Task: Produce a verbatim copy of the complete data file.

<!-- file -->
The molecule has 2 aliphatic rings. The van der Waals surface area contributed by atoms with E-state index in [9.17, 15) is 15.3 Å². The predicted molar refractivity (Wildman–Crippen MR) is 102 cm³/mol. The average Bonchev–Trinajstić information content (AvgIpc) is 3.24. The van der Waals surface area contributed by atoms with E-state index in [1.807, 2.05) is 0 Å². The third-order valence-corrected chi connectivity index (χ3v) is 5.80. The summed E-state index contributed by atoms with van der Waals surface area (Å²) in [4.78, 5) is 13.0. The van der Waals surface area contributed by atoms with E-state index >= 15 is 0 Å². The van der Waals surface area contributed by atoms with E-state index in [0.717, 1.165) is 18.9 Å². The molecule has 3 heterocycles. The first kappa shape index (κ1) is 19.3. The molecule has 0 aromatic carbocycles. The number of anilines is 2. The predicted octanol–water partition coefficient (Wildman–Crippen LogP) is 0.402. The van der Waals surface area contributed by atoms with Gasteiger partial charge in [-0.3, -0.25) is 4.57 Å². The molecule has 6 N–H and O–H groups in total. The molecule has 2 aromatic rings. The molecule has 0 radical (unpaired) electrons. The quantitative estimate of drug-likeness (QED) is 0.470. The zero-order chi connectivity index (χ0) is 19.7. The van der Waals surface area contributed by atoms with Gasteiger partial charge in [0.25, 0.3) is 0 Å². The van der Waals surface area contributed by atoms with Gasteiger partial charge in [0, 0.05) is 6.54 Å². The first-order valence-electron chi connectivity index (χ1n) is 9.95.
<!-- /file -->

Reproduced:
The molecule has 2 aliphatic rings. The van der Waals surface area contributed by atoms with E-state index in [9.17, 15) is 15.3 Å². The predicted molar refractivity (Wildman–Crippen MR) is 102 cm³/mol. The average Bonchev–Trinajstić information content (AvgIpc) is 3.24. The van der Waals surface area contributed by atoms with E-state index in [1.807, 2.05) is 0 Å². The third-order valence-corrected chi connectivity index (χ3v) is 5.80. The summed E-state index contributed by atoms with van der Waals surface area (Å²) in [4.78, 5) is 13.0. The van der Waals surface area contributed by atoms with E-state index >= 15 is 0 Å². The van der Waals surface area contributed by atoms with E-state index in [0.717, 1.165) is 18.9 Å². The molecule has 3 heterocycles. The first kappa shape index (κ1) is 19.3. The molecule has 0 aromatic carbocycles. The number of anilines is 2. The predicted octanol–water partition coefficient (Wildman–Crippen LogP) is 0.402. The van der Waals surface area contributed by atoms with Gasteiger partial charge in [-0.3, -0.25) is 4.57 Å². The molecule has 6 N–H and O–H groups in total. The molecule has 2 aromatic rings. The molecule has 0 radical (unpaired) electrons. The quantitative estimate of drug-likeness (QED) is 0.470. The zero-order chi connectivity index (χ0) is 19.7. The van der Waals surface area contributed by atoms with Gasteiger partial charge in [0.25, 0.3) is 0 Å². The van der Waals surface area contributed by atoms with Gasteiger partial charge in [0, 0.05) is 6.54 Å². The first-order valence-electron chi connectivity index (χ1n) is 9.95.